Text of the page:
Arash Hassan Nia, Radio Farda reporter, has a different opinion about journalists who work at electoral campaigns and says: “political affiliation for journalists is totally accepted as we see journalists writing for particular newspapers with certain political tendencies. It is very normal that journalists expand their political tendencies up to a political campaign. But it does allow a journalist to extend an absolute support and approval to a candidate. Such an act question unbiased and independent journalism.”

Hassan Nia believes demand and supply should never be replaced with statement and agreement; meaning a journalist should not try to convince his or her target audience to vote to the person he or she chose to vote for.

Campaigns and Manipulation of Public Opinion

Kowsar says simultaneous campaign and media journalism can lead to manipulation of public opinion.

Kowsar says: “my lecturers at a Canadian university in 2007 explained why journalists should not contribute to both media and political campaigns at the same time. It made me feel guilty about what I used to do.”

The journalists, who lives in Iran, says western journalists that came to Iran for the previous elections were surprised to see Iranian journalists working at both media and political campaigns at the same time. Back then I thought could explain it to them by describing the closely tied political and cultural layers of our lives. Today, I find such excused baseless. As far as I know journalists’ independence is highly valued in the west. Even the literature of the campaigns news is different from the literature of media news.”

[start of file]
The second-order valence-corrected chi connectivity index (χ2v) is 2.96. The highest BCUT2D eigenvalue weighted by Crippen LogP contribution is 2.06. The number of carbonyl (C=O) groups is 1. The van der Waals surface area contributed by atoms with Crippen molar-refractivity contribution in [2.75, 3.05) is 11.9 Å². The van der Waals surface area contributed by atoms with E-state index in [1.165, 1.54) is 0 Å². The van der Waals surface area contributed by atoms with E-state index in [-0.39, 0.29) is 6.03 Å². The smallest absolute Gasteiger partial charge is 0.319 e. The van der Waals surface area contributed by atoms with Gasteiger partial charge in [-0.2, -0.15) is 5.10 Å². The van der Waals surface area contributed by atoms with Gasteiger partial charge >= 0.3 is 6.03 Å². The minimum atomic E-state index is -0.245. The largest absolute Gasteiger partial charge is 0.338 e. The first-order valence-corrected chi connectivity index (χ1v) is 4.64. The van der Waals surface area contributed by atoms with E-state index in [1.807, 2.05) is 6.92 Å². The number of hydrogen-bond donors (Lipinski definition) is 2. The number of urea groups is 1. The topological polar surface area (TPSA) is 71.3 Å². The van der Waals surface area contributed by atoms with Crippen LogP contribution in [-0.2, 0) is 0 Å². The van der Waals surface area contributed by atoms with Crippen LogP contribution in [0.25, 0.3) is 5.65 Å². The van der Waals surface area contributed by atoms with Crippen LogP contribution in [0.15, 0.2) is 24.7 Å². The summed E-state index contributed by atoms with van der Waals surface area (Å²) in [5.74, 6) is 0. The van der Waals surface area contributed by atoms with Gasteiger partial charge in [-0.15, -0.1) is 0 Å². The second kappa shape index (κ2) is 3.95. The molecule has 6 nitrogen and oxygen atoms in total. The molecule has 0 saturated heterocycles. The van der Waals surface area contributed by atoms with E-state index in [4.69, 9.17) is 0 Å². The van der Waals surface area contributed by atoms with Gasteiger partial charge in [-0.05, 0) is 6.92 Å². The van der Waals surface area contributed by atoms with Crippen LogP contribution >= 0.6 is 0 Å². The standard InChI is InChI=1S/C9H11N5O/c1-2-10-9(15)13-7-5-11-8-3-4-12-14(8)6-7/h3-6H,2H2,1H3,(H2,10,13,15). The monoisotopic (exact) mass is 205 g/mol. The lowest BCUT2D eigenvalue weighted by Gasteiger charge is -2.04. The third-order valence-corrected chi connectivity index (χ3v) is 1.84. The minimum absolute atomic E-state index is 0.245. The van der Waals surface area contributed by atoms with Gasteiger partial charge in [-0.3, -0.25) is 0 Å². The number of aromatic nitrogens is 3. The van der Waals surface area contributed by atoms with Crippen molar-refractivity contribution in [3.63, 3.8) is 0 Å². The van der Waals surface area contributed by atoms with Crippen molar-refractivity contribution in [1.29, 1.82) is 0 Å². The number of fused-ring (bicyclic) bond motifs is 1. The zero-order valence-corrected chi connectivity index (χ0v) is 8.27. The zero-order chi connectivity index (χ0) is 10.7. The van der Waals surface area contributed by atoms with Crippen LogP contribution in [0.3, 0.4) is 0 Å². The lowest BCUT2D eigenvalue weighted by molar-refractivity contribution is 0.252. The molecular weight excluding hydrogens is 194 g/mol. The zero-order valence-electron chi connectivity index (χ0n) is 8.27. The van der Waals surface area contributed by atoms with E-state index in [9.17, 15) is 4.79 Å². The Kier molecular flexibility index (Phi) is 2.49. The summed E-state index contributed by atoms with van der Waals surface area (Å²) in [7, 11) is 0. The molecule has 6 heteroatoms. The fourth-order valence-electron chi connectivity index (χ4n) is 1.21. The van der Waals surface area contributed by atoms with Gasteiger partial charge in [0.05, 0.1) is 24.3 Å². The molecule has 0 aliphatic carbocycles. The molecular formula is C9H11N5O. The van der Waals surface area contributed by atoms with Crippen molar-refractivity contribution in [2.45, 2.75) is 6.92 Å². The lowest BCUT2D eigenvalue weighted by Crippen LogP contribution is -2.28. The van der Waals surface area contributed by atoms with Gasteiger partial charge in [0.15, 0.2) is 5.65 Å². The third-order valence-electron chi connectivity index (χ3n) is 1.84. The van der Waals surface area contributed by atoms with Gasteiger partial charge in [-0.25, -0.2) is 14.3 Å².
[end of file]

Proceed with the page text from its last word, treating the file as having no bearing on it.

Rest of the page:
He notes that financial excuses never have been a drive for him to write for campaigns but “there are many journalists who chose to write for political campaigns without even having parallel political views. Basically low income is the main enemy of the Iranian journalism which brings all the contradictions together.”

Hassan Nia doubts the definition of impartial news writing as he says: “I find impartial and unbiased journalism very dicey and unexplainable. I find fairness more practical than impartiality. That is why I say journalists should distance themselves from political campaigns, because such contribution makes fair journalism a challenge.”

Difference Experience in Political Campaigns

Kowsar says: “I owe my target audience an apology for working for campaigns during my career as a journalist. I doubt if I participate in any campaigns again. Even if I do, I will separate that from my career.” “I believe it is a betrayal to a readership if a candidate wins an election and the readership of his or her media never realises that they were fed slogans as well as news.”